Date: Wed, 8 Jan 1997 09:09:03 -0400
From: "Dennis R. Preston" preston[AT SYMBOL GOES HERE]PILOT.MSU.EDU
Subject: Re: "Atlanta"
Wayne's tale of Atlanta pronunciation reminds me of an old Hawai'i one.
Two tourists who have frequently been in Hawai'i argue if the correct
pronunciation is Ha[w]ai'i or Ha[v]ai'i. (I actually doubt if they dealt
with the glottal, but it's just the [v]-[w] possibility which is at stake
They agree to resolve the argument by an appeal to authority and confront
the first local-looking fellow they see and ask their question.
He responds with Ha[v]ai'i,
They say 'Thanks.'
He says 'You're velcome.'
[Sorry--I sent that last message before I was done]
Bethany Dumas writes:
When I moved to Knoxville (1974), my
UT students told me that I could say
either /[AT SYMBOL GOES HERE]lanta/ or /[AT SYMBOL GOES HERE]tlana? -- I could
say either "t" but not both.
It seems to me that the alternatives are [aetlaen(t)uh] or
[uh?laen(t)uh]--where [uh] = schwa, [?] = glottal stop, and the second [t]
is optional in either case.
There is some joking about a pronunciation that would be spelled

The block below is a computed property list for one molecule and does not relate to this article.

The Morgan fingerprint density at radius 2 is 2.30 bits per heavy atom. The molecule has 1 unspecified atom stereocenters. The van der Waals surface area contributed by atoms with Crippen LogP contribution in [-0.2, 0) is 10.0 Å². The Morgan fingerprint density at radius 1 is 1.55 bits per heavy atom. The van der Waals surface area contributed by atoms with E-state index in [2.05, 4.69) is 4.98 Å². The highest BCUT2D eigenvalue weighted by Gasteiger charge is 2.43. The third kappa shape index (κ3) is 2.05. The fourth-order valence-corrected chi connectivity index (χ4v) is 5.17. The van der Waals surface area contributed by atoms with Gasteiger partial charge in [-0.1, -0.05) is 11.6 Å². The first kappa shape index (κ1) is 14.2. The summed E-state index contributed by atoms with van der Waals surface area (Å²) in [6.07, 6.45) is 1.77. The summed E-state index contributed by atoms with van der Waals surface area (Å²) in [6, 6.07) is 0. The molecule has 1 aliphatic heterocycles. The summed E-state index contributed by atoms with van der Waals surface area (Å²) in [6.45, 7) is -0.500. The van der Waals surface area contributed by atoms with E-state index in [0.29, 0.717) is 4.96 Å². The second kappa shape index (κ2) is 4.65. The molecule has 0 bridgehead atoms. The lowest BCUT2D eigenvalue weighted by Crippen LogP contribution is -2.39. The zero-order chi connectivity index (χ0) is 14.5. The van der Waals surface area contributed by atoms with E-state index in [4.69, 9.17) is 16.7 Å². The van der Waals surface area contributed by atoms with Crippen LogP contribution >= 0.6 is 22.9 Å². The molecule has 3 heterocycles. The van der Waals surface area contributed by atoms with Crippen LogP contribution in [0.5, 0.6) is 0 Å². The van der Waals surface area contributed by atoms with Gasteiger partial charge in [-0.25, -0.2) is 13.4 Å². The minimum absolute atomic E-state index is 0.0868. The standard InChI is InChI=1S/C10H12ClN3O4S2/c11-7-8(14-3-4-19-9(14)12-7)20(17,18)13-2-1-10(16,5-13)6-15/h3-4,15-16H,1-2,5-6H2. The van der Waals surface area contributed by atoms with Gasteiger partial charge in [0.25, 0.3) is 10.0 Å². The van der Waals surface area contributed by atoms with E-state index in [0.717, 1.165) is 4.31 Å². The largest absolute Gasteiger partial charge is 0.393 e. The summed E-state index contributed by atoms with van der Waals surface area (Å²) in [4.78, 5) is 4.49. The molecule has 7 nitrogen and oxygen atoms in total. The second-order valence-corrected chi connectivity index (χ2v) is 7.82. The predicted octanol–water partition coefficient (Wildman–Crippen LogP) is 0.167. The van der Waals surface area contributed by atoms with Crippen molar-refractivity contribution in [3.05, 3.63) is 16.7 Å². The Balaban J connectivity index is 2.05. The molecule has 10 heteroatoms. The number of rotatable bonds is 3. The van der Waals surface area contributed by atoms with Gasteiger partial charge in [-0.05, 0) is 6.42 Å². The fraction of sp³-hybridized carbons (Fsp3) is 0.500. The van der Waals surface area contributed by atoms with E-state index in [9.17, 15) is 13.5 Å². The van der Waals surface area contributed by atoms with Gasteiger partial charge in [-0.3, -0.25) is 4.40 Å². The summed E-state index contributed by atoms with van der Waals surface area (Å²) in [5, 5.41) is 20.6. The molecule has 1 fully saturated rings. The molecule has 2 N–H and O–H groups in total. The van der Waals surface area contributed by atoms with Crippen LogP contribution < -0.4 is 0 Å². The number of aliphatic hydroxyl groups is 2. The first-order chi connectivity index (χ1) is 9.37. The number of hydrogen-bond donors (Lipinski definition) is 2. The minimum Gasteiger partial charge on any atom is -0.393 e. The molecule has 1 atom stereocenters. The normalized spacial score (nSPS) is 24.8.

"Atalanta," but I've never actually heard anyone say the word this way
outside of a joking context.
For example: There was a church group on a bus going to Atlanta arguing
about whether the name of the city was pronounced as spelled or as
"Atalanta." To solve the dispute, the bus pulled into a Burger King where
representatives of the church group asked the person at the cash register,
"What's the name of this place?" The cashier replied, "Burger King."
Professor of English
Director of Research and Graduate Student Services
Georgia College & State University
Milledgeville, GA 31061
Office: Arts & Sciences 3-04
wglowka[AT SYMBOL GOES HERE]mail.gac.peachnet.edu
Dennis R. Preston
Department of Linguistics and Languages
Michigan State University
East Lansing MI 48824-1027 USA
preston[AT SYMBOL GOES HERE]pilot.msu.edu